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What Is a Normal Sex Drive?

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 When we think about relationships (casual or monogamous), usually thoughts about sex and the role it plays in your romantic relationships aren’t far behind – questions like: am I having sex enough?

In order to get a better sense of what may be considered a normal and healthy sex drive these days, I asked four experts (or sexperts) for their opinions about what constitutes a normal sex drive.

More than once a month:

“Everyone wants to know if they are having a normal sexual relationship, and what I say to my clients is: most importantly, if your sexual relationship is good for you and your partner then it is good and normal. In our 30s, we might generally expect a desire of (having sex) more than once a month,” advises Sharon Gilchrest O’Neill, marriage and family therapist and author of A Short Guide to a Happy Marriage.

Once or twice a week:

“Most married couples have sex about 1.5 – 2 times a week after the newlywed phase,” says Dr. Noel Goldberg, licensed clinical psychologist. “If the sex is satisfying and life doesn’t get in the way, based upon norms, this would be considered appropriate. There is always variability but if both partners are happy with the quantity and quality, this could be considered a healthy sex drive. Underlying issues could be communication issues, relationship problems, and young children taking up energy…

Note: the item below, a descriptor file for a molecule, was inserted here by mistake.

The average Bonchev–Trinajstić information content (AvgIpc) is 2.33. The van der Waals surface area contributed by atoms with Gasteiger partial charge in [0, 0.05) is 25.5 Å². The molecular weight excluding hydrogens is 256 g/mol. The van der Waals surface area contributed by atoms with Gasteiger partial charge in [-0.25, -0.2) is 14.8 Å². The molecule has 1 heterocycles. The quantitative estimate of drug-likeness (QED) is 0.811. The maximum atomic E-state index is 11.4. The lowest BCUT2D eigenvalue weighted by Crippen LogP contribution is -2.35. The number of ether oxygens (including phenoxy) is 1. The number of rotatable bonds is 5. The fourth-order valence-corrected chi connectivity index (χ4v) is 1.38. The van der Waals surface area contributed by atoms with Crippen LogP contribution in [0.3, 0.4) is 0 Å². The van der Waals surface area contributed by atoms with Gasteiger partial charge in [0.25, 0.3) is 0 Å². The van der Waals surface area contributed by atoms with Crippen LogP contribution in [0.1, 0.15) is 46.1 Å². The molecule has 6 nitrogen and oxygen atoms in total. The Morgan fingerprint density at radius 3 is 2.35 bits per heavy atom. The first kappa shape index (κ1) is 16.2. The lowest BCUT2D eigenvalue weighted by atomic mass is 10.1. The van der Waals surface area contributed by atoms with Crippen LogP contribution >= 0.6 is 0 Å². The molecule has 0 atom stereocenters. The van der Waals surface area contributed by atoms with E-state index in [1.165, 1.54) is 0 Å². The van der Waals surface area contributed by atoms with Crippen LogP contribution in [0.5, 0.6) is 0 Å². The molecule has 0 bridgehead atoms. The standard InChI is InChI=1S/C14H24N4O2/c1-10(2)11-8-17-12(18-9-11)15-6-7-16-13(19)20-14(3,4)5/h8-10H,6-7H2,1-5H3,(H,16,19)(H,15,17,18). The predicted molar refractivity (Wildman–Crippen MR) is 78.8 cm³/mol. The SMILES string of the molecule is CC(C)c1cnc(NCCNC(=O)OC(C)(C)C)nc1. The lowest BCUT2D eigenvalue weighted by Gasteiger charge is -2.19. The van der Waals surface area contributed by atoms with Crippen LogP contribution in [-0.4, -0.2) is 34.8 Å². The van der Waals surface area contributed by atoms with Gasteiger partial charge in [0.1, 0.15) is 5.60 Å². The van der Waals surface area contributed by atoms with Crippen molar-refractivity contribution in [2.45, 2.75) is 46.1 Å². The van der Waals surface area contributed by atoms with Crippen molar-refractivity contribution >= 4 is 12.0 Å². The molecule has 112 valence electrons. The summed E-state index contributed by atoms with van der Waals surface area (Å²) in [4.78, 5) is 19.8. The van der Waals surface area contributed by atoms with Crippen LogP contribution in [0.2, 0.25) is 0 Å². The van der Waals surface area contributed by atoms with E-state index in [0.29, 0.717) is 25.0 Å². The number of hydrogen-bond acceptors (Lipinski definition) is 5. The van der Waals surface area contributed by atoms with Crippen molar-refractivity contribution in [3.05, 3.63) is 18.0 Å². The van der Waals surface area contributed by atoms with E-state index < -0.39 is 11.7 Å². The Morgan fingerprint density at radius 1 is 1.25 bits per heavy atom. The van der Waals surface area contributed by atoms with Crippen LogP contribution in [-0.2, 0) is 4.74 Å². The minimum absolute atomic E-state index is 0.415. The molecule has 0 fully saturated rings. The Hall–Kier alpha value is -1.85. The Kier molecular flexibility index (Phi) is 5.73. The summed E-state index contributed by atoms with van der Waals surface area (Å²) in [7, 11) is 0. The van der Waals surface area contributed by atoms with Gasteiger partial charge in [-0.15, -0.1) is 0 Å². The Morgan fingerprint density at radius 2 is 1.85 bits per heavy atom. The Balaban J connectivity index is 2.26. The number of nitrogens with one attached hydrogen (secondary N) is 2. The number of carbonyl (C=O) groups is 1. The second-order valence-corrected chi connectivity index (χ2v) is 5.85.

“There is an enormous range, both from week to week, and woman to woman,” advises Arianne Cohen, author of The Sex Diary Project: What We’re Saying About What We’re Doing. “Many women in the 30s and 40s bracket are less concerned with frequency, but want high-quality sex, and are more content to have it once or twice a week, but expect it to be orgasmic.”

Two or three times a week:

“This has been asked many times before, in various sex surveys/questionnaires. I (and the surveys) would say that the majority of Americans in their 30s and 40s want to have sex with their partner 2-3 times per week,” advises Dr. Eric Grasser. “Healthy sex drive depends upon multiple factors. We cannot ignore the essential relationship here between body, mind, and spirit. For a healthy sex drive, all three need to be healthy.”

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Danielle Miller is a freelance writer and editor from the Boston area. She is a publishing project manager and has written articles on health and relationship-related topics for various outlets for several years. She is also a book editor, working mainly on books relating to science, technology, and user experience.

 

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